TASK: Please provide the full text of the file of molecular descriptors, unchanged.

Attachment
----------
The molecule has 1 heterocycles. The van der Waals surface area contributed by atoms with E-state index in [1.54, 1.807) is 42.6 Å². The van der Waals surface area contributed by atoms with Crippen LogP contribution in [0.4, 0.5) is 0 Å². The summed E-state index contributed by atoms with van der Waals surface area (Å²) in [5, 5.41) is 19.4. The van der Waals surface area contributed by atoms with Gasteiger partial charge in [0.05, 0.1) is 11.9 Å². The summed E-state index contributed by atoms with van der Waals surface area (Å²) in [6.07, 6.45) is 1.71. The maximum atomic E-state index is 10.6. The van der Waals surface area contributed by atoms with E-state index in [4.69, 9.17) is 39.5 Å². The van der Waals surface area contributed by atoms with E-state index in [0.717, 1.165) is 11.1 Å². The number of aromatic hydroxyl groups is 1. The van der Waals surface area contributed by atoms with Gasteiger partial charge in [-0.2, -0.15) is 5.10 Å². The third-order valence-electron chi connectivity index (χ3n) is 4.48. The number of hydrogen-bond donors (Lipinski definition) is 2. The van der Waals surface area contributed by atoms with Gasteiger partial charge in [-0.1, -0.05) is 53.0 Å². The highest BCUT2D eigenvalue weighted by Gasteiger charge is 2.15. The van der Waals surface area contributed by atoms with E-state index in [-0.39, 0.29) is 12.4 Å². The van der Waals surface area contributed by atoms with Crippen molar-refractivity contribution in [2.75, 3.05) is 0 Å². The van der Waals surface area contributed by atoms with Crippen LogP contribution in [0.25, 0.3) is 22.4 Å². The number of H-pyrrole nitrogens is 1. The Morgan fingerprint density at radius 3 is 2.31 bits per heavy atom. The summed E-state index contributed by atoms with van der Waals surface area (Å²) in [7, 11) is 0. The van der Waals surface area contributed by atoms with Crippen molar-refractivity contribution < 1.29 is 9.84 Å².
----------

The molecule has 1 heterocycles. The van der Waals surface area contributed by atoms with E-state index in [1.54, 1.807) is 42.6 Å². The van der Waals surface area contributed by atoms with Crippen LogP contribution in [0.4, 0.5) is 0 Å². The summed E-state index contributed by atoms with van der Waals surface area (Å²) in [5, 5.41) is 19.4. The van der Waals surface area contributed by atoms with Gasteiger partial charge in [0.05, 0.1) is 11.9 Å². The summed E-state index contributed by atoms with van der Waals surface area (Å²) in [6.07, 6.45) is 1.71. The maximum atomic E-state index is 10.6. The van der Waals surface area contributed by atoms with E-state index in [4.69, 9.17) is 39.5 Å². The van der Waals surface area contributed by atoms with E-state index in [0.717, 1.165) is 11.1 Å². The number of aromatic hydroxyl groups is 1. The van der Waals surface area contributed by atoms with Gasteiger partial charge in [-0.2, -0.15) is 5.10 Å². The third-order valence-electron chi connectivity index (χ3n) is 4.48. The number of hydrogen-bond donors (Lipinski definition) is 2. The van der Waals surface area contributed by atoms with Gasteiger partial charge in [-0.1, -0.05) is 53.0 Å². The highest BCUT2D eigenvalue weighted by Gasteiger charge is 2.15. The van der Waals surface area contributed by atoms with E-state index in [-0.39, 0.29) is 12.4 Å². The van der Waals surface area contributed by atoms with Crippen molar-refractivity contribution in [2.75, 3.05) is 0 Å². The van der Waals surface area contributed by atoms with Crippen LogP contribution in [0.25, 0.3) is 22.4 Å². The number of H-pyrrole nitrogens is 1. The Morgan fingerprint density at radius 3 is 2.31 bits per heavy atom. The summed E-state index contributed by atoms with van der Waals surface area (Å²) in [7, 11) is 0. The van der Waals surface area contributed by atoms with Crippen molar-refractivity contribution < 1.29 is 9.84 Å².